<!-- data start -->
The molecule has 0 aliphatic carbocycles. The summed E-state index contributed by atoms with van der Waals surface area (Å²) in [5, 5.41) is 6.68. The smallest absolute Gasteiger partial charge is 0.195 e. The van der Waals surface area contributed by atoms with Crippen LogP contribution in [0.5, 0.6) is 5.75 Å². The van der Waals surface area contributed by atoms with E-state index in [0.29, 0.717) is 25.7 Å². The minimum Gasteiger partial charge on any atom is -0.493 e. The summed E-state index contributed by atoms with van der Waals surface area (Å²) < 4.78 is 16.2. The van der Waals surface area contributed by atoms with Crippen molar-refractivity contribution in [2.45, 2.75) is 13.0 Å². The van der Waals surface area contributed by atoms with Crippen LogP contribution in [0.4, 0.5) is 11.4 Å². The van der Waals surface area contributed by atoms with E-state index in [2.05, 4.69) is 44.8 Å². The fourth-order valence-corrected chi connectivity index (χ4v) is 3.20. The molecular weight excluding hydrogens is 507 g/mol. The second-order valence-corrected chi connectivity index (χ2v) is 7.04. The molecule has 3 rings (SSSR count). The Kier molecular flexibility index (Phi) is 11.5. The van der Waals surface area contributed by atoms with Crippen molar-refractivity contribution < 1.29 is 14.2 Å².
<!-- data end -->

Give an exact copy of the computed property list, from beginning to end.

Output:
The molecule has 0 aliphatic carbocycles. The summed E-state index contributed by atoms with van der Waals surface area (Å²) in [5, 5.41) is 6.68. The smallest absolute Gasteiger partial charge is 0.195 e. The van der Waals surface area contributed by atoms with Crippen LogP contribution in [0.5, 0.6) is 5.75 Å². The van der Waals surface area contributed by atoms with E-state index in [0.29, 0.717) is 25.7 Å². The minimum Gasteiger partial charge on any atom is -0.493 e. The summed E-state index contributed by atoms with van der Waals surface area (Å²) < 4.78 is 16.2. The van der Waals surface area contributed by atoms with Crippen molar-refractivity contribution in [2.45, 2.75) is 13.0 Å². The van der Waals surface area contributed by atoms with Crippen LogP contribution in [0.4, 0.5) is 11.4 Å². The van der Waals surface area contributed by atoms with E-state index in [2.05, 4.69) is 44.8 Å². The fourth-order valence-corrected chi connectivity index (χ4v) is 3.20. The molecular weight excluding hydrogens is 507 g/mol. The second-order valence-corrected chi connectivity index (χ2v) is 7.04. The molecule has 3 rings (SSSR count). The Kier molecular flexibility index (Phi) is 11.5. The van der Waals surface area contributed by atoms with Crippen molar-refractivity contribution < 1.29 is 14.2 Å².